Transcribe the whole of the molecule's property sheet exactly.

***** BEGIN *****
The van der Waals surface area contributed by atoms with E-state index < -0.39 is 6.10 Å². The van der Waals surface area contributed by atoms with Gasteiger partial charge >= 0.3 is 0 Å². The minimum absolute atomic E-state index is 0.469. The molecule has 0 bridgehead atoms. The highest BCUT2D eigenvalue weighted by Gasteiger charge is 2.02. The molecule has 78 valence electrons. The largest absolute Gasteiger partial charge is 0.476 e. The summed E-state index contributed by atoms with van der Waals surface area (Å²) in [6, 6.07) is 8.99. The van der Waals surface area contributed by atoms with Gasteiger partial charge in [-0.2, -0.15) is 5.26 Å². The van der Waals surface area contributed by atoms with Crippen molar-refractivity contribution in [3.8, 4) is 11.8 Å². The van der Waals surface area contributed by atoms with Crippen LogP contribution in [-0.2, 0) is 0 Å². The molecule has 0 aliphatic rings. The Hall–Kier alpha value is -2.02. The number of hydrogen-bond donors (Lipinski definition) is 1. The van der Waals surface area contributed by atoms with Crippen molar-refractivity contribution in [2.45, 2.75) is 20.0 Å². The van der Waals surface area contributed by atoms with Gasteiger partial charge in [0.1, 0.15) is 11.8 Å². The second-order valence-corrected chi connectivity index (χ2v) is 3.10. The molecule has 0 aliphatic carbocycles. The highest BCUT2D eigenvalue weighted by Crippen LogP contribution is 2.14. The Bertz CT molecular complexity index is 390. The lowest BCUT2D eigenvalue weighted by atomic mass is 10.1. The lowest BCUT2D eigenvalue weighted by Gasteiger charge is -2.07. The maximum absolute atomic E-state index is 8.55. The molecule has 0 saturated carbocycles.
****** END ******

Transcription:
The van der Waals surface area contributed by atoms with E-state index < -0.39 is 6.10 Å². The van der Waals surface area contributed by atoms with Gasteiger partial charge >= 0.3 is 0 Å². The minimum absolute atomic E-state index is 0.469. The molecule has 0 bridgehead atoms. The highest BCUT2D eigenvalue weighted by Gasteiger charge is 2.02. The molecule has 78 valence electrons. The largest absolute Gasteiger partial charge is 0.476 e. The summed E-state index contributed by atoms with van der Waals surface area (Å²) in [6, 6.07) is 8.99. The van der Waals surface area contributed by atoms with Gasteiger partial charge in [-0.2, -0.15) is 5.26 Å². The van der Waals surface area contributed by atoms with Crippen molar-refractivity contribution in [3.8, 4) is 11.8 Å². The van der Waals surface area contributed by atoms with Crippen LogP contribution in [-0.2, 0) is 0 Å². The molecule has 0 aliphatic rings. The Hall–Kier alpha value is -2.02. The number of hydrogen-bond donors (Lipinski definition) is 1. The van der Waals surface area contributed by atoms with Crippen molar-refractivity contribution in [2.45, 2.75) is 20.0 Å². The van der Waals surface area contributed by atoms with Gasteiger partial charge in [0.1, 0.15) is 11.8 Å². The second-order valence-corrected chi connectivity index (χ2v) is 3.10. The molecule has 0 aliphatic carbocycles. The highest BCUT2D eigenvalue weighted by Crippen LogP contribution is 2.14. The Bertz CT molecular complexity index is 390. The lowest BCUT2D eigenvalue weighted by atomic mass is 10.1. The lowest BCUT2D eigenvalue weighted by Gasteiger charge is -2.07. The maximum absolute atomic E-state index is 8.55. The molecule has 0 saturated carbocycles.